215


220


225


230


235


Julian Day


210 215 220 225 230 235
Julian Day


300

200

100


240


I II II


n


205


210


300

200

100


0


240


905


24







TURBIDITY FOR DEPLOYMENT H132
Sensor Elevation = 0.8m
From: July 26, 1991, Julian Day 206.5
To: August 26, 1991, Julian Day 237.0
: good data
o : data with reduced accuracy
: bad data


Burst Means


215


220


225


230


235


Julian Day


Standard Deviation


240


Julian Day
maximum (_), minimum (---)


210 215 220 225 230 235


Julian Day


100


-" 5
- 05


210


240


105



100,


240


5n


-50








TURBIDITY FOR DEPLOYMENT H141
Sensor Elevation = 0.85m
From: August 28, 1991, Julian Day 239.5
To: September 22, 1991, Julian Day 264.0
: good data
o : data with reduced accuracy
: bad data




Burst Means


Julian Day


Standard Deviation


Julian Day


Julian Day







TURBIDITY FOR DEPLOYMENT H141
Sensor Elevation = 0.5m
From: August 28, 1991, Julian Day 239.5
To: September 22, 1991, Julian Day 264.0
-: good data
o : data with reduced accuracy
: bad data


Burst Means


265


240 245 250 255 260
Julian Day


Standard Deviation


240 245 250 255 260 265
Julian Day
maximum (_), minimum (---)


250
Julian Day
58


265


150


300

200

100


935


935
235








TURBIDITY FOR DEPLOYMENT H142
Sensor Elevation = 0.lm
From: August 28, 1991, Julian Day 239.5
To: September 22, 1991, Julian Day 264.0
: good data
o : data with reduced accuracy
: bad data


Burst Means


250
Julian Day


Standard Deviation


240 245 250 255 260
Julian Day
maximum (_), minimum (---)


Julian Day
59


265


635



60 r-








TURBIDITY FOR DEPLOYMENT H142
Sensor Elevation = 0.8m
From: August 28, 1991, Julian Day 239.5
To: September 22, 1991, Julian Day 264.0
: good data
o : data with reduced accuracy
: bad data


Burst Means


250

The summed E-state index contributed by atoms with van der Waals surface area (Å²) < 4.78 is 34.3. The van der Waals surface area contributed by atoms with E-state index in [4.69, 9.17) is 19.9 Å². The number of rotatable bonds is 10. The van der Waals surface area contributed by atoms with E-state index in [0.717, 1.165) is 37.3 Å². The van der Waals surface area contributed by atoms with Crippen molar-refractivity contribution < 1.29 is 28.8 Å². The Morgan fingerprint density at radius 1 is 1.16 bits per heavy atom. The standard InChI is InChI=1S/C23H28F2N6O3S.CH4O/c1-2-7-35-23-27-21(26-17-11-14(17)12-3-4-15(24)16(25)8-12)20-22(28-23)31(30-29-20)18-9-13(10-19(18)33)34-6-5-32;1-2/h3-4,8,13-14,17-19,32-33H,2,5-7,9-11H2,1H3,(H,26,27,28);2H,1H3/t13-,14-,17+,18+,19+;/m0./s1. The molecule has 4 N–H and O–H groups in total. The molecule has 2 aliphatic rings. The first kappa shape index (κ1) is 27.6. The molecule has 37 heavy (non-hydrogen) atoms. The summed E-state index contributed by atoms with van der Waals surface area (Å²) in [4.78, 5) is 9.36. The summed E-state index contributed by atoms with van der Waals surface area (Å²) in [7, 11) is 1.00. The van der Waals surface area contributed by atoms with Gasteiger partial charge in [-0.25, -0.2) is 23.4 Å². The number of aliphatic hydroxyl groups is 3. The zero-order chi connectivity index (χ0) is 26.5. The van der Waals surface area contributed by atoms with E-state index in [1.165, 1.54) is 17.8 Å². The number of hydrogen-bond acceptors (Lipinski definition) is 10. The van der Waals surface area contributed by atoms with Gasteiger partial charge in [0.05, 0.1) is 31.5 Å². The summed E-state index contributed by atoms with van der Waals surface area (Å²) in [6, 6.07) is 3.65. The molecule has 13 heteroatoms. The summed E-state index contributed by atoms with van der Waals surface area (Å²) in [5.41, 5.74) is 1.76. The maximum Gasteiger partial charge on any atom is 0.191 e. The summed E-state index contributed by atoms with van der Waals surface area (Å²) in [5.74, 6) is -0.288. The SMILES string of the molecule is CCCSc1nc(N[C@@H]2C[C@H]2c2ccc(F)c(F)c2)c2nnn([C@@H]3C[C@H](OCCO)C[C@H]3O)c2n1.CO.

Julian Day


Standard Deviation


Julian Day
maximum (_), minimum (---)


240 245 250 255 260 265
Julian Day
60


300


200

100


100


300

200


100


935


35
~35







TURBIDITY FOR DEPLOYMENT H151
Sensor Elevation = 0.5m
From: November 6, 1991, Julian Day 309.7
To: December 2, 1991, Julian Day 335.8
: good data
o : data with reduced accuracy
: bad data


Burst Means


310 315 320 325 330 335 340
Julian Day


Standard Deviation


Julian Day
maximum (_), minimum (---)


Julian Day


300

200

100








TURBIDITY FOR DEPLOYMENT H151
Sensor Elevation = 0.85m
From: November 6, 1991, Julian Day 309.7
To: December 2, 1991, Julian Day 335.8
: good data
o : data with reduced accuracy
: bad data


Burst Means


320 3:
Julian Day


Standard Deviation




5
C)----------------------i ---


315


320 3:
Julian Day


25


330


335


340


340


maximum (_), minimum (---)


340


Julian Day
62


310







TURBIDITY FOR DEPLOYMENT H152
Sensor Elevation = 0.lm
From: November 6, 1991, Julian Day 309.7
To: December 7, 1991, Julian Day 340.3
: good data
o : data with reduced accuracy
: bad data


Burst Means


310 315 320 325 330 335 340
Julian Day


Standard Deviation


310 315 320 325 330 335 340


Julian Day
maximum (_), minimum (---)


Julian Day


600







TURBIDITY FOR DEPLOYMENT H152
Sensor Elevation = 0.8m
From: November 6, 1991, Julian Day 309.7
To: December 7, 1991, Julian Day 340.3
: good data
o : data with reduced accuracy
: bad data


Burst Means



_ I


310 315 320 325 330 335
Julian Day


340


Standard Deviation


310 315 320 325 330 335 340
Julian Day
maximum (_), minimum (---)


310 315 320


325
Julian Day
64


330


34


- V
I_ _I I__ t__ ___ I ------------1-------


5











[5


34


05


-50







TURBIDITY FOR DEPLOYMENT H161
Sensor Elevation = 0.5m
From: December 11, 1991, Julian Day 344.5
To: January 6, 1992, Julian Day 5.3
-: good data
o : data with reduced accuracy
: bad data


Burst Means


345 350 355 360 365 370 375
Julian Day


Standard Deviation


345


350


355 3
Julian Day


60


365


375


maximum (_), minimum (---)


345 350 355 360 365 370 375
Julian Day
65


150

100

50


200

150

100


A


340



500 r


31


340








TURBIDITY FOR DEPLOYMENT H161
Sensor Elevation = 0.85m
From: December 11, 1991, Julian Day 344.5